Germans Rate German Cars More Reliable Than Japanese
Well, they would, wouldn't they? In what Spiegel Online calls a "remarkable change of trends," ADAC (the German equivalent of the AAA) says their car-breakdown stats (2m call-outs per year) indicate that VW, BMW and Mercedes are no longer guaranteed to fail. For the past 10 years, Japanese brands have led the ADAC reliability index. In 2003, nine out of ten of the most reliable cars in Germany were Japanese. But in the 2008 rankings, no Toyota made the top ten of least-likely-to-break-down. ADAC attributes the Japanese automaker's fall from grace to their rapid growth. Meanwhile, ADAC says that German carmakers' attention to "quality as reliability" (as opposed to "quality as tight panel gaps") accounts for their "win." Here's the company's rundown of Germany's most reliable machines…
1 – BMW X3
2 – Audi A2
3 – BMW 1-Series
4 – BMW MINI
5 – Mazda 3
6 – Mercedes CLK
7 – Audi A4
8 – BMW 3-Series
9 – Mercedes SLK
10 – Mitsubishi Space Star
Nordmann on Feb 01, 2008
One thing to take into account, at least, is that BMW has developed a more and more efficient roadside assistance service for their customers (at least in Germany). I believe this is at least one of the explanations and goes to show that the Media, when citing statistics, need to become more and more prudent and discerning whilst carrying out additional research before blaring out the conclusions from the authors of the statistics in their headlines...
Steven Lang on Feb 01, 2008
A real CSI index: How long did the average new car customer KEEP their car. You would have to take out all the lease, repo and fleet vehicles from the list but it certainly could be done. A real durability index: How many of the cars (percentage wise) are still registered after 15 years. Everything else is just pure speculation...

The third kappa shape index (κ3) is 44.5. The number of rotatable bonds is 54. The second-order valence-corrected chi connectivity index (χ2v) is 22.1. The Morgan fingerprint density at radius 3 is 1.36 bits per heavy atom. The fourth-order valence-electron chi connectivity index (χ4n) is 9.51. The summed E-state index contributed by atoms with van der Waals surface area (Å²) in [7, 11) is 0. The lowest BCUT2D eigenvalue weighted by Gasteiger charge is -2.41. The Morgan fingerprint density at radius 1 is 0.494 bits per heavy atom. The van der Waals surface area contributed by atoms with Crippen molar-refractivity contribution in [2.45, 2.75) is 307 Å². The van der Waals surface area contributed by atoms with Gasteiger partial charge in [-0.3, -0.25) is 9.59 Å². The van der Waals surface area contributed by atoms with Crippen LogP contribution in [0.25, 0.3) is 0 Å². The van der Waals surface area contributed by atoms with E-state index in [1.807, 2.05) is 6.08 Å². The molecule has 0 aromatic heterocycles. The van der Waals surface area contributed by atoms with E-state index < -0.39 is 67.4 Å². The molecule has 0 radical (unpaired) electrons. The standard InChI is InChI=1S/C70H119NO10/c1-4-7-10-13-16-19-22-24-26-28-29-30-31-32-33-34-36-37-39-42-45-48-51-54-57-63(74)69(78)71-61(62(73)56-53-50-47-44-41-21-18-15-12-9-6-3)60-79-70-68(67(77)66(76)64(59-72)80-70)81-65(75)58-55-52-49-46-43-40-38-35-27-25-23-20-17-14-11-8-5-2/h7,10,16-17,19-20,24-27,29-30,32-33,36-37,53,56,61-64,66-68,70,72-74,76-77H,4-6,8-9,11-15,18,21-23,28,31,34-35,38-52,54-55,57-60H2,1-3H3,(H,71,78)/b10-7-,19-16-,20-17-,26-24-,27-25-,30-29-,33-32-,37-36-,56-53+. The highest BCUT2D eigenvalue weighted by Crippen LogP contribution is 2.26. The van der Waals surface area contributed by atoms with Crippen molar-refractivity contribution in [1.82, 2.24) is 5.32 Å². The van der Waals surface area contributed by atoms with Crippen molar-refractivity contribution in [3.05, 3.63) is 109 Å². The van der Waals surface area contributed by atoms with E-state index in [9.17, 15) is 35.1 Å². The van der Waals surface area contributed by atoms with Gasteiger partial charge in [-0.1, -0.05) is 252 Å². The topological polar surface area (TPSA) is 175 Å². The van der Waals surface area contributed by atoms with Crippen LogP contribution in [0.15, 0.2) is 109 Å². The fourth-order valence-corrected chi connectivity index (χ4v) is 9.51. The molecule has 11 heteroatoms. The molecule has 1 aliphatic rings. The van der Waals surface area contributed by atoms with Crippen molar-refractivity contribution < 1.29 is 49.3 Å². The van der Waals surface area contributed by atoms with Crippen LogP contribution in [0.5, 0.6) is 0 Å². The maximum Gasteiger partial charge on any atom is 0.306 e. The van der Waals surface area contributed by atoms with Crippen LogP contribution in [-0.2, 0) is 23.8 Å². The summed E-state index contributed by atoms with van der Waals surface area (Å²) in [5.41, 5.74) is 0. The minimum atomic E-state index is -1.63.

Martin Schwoerer on Feb 02, 2008
Steven Lang: You have a point / points. But with all due respect: even your approaches would include a lot of noise. Average ownership duration depends very much on incentives and technical progress. If I can get a new car for the same monthly payment as for my present one, and it consumes less fuel, then I'd buy it -- even if the present one is just fine. Durability: people keep cars that are durable -- but only if they are inexpensive to repair and service. There are few 20-year old S-class Mercedes on the road over here, but plenty 20-year old VW Golfs. This does not mean the Golfs are more durable -- they are only more economical keepers. And: to base a decision on what car to buy on 15-year-old data sure sounds speculative to my ears. In the end, we all have to work with incomplete information. We used flawed data, look at anecdotal evidence and rely on trust in a brand when we buy a car. Another data set that is popular over here in Germany is the 100k / 200k km test. Magazines drive certain models like hell for 12 months. The results, in most cases: Japanese cars are magnificent, French and Italian miserable. And German ones used to be seriously flawed with plenty electronic glitches and minor-but-expensive mechanical failures. But they seem to be improving rapidly. Auto, Motor & Sport just took a Mercedes A-Class to 100k without any unscheduled repair, for example. Let's wait and see.